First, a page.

(2010) 0:51 minutes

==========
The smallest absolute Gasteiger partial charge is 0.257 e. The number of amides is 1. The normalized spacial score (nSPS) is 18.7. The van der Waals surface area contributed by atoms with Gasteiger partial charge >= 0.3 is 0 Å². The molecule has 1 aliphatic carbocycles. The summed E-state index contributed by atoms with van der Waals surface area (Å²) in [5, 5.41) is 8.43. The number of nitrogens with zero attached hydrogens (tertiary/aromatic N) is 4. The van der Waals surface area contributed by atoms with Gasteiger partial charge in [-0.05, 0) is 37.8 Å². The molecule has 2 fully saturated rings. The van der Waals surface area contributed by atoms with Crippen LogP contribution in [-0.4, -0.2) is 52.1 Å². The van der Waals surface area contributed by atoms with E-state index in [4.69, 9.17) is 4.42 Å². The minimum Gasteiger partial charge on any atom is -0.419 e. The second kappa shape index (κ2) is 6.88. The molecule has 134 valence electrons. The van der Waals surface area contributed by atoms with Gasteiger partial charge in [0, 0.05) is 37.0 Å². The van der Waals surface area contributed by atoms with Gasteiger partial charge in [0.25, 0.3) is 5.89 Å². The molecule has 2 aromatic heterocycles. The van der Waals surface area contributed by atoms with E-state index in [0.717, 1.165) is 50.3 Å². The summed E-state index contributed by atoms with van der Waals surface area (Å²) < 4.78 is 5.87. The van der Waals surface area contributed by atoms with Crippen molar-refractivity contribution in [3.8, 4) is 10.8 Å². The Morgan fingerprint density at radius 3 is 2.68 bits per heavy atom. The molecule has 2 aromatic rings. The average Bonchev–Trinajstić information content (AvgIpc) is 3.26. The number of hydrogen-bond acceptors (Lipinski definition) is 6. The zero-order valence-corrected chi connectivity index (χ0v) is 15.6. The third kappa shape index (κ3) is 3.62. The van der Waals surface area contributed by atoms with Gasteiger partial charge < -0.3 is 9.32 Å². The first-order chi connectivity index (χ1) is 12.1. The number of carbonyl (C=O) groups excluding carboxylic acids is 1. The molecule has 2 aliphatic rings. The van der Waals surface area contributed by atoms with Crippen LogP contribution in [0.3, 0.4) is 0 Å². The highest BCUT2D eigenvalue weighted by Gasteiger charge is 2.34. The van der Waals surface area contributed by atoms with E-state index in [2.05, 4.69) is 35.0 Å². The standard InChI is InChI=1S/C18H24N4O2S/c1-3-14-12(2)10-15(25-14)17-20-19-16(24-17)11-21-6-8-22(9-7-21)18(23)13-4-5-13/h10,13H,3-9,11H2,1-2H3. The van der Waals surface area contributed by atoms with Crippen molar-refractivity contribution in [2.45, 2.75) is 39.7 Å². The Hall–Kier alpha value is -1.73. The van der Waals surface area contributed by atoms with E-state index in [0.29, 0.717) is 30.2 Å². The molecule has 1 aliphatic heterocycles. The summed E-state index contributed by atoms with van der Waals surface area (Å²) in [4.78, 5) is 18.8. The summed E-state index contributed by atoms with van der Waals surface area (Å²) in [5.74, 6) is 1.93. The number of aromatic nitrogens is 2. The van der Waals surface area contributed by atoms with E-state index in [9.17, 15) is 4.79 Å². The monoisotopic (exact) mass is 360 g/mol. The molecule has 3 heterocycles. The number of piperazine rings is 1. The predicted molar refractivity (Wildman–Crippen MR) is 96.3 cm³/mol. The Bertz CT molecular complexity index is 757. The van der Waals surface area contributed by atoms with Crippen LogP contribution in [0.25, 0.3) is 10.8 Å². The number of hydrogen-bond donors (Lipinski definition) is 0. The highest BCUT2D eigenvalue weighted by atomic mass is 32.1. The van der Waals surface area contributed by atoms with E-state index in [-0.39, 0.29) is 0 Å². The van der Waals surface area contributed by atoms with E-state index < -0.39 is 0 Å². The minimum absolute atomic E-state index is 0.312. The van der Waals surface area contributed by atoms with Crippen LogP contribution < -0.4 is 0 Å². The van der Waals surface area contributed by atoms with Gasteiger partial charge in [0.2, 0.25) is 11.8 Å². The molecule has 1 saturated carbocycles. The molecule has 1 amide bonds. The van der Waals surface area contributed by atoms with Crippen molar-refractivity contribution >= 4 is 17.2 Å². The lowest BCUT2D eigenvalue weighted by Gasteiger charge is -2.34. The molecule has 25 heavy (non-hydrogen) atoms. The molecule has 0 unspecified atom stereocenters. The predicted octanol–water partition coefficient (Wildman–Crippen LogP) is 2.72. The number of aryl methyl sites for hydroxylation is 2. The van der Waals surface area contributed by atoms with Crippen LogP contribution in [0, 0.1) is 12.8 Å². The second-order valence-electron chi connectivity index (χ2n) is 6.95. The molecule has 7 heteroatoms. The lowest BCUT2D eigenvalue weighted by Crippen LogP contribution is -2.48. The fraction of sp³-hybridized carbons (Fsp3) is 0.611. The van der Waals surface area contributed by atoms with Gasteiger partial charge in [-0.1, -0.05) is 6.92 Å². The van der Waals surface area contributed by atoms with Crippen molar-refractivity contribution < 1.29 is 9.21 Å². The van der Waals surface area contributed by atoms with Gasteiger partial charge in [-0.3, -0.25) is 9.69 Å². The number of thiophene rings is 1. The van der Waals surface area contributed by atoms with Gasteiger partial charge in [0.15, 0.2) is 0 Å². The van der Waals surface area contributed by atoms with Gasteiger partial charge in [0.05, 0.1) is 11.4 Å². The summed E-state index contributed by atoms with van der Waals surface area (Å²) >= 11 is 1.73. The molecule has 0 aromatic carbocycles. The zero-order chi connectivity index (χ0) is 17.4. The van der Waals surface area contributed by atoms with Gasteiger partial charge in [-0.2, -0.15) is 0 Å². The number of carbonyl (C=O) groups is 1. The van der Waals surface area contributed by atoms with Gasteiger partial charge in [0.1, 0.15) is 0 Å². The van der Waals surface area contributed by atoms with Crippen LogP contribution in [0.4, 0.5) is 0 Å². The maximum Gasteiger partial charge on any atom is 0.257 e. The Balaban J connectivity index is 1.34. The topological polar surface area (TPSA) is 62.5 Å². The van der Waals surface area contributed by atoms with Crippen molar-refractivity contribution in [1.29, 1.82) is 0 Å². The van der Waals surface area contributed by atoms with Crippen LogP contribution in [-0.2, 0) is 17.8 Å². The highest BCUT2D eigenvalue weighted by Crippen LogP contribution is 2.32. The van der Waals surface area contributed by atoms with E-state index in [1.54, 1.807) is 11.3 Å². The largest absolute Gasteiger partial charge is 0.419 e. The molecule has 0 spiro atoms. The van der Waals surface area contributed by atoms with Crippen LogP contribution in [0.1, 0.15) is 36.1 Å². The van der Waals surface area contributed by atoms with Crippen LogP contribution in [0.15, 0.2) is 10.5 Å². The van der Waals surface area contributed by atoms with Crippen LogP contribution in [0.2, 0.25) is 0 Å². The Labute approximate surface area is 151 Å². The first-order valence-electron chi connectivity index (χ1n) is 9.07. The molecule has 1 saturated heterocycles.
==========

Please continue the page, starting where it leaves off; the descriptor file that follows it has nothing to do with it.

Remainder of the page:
Based on Mordecai Richler\'s prize-winning comic novel, his last and, arguably, best, BARNEY\'S VERSION is the warm, wise, and witty story of Barney Panofsky (Paul Giamatti), a seemingly ordinary man who lives an extraordinary life. A candid confessional, told (as its title implies) entirely from Barney\'s point of view, the film spans four decades and two continents, taking us through the many highs, and a few too many lows, of our hero\'s long and colorful life. The reason that Barney must tell his story now - or, at least his version of it - is that his sworn enemy has just published a tell-all book that dredges up the more compromising chapters of Barney\'s past: the many, often murky entrepreneurial schemes that lead to his success the three marriages, all of them terminated and, most problematically, the mysterious, as-yet-unsolved disappearance of Barneys best friend, Boogie, a possible murder for which Barney remains the prime suspect. Since his memory sometimes fails him, and because he has the unfortunate habit of getting blind drunk at pivotal moments, Barney leads us on this somewhat unsteady walk down memory lane, not only to explain his life to others, but also to explain it to himself.\nMostly, we learn about Barney by witnessing his three marriages, each representing, like the rings of a circus, different .acts. of his life. There is his first wife, Clara (Rachelle Lefevre), a flame-haired, flagrantly unfaithful free spirit with whom Barney briefly lives la vie de Boheme in Rome. Then, after returning home to Montreal, Barney marries the .Second Mrs. P.,. (Minnie Driver), a wealthy Jewish Princess who shops and talks incessantly, barely noticing that Barney is not listening. It is at their lavish wedding that Barney meets, and starts pursuing, Miriam (Rosamund Pike), the woman who will become his third wife, the mother of his two children, and the love of his life. Throughout their life together Barney is believed by many - including, 4 at times, himself - to have murdered Boogie (Scott Speedman), the friend whom he both adores and envies, who simply vanishes one day, along with Barneys youth.\nIn telling us, as he calls it, .the true story of my wasted life,. Barney is honest to a fault, owning up to every one of his flaws and failings with a self-lacerating wit that positively dares us not to like him. However, its impossible not to forgive someone as smart, funny, and self-aware as Barney. Not only does he turn out to be an unrepentant romantic man, as his lifelong devotion to Miriam attests, he is also capable of all kinds of sneaky acts of gallantry, generosity, and goodness when we and he least expect it. Far from .wasted,. his is a gloriously full life, played out on a grand scale. And, at the center of his story stands an unlikely, but unforgettable, hero--Barney Panofsky.

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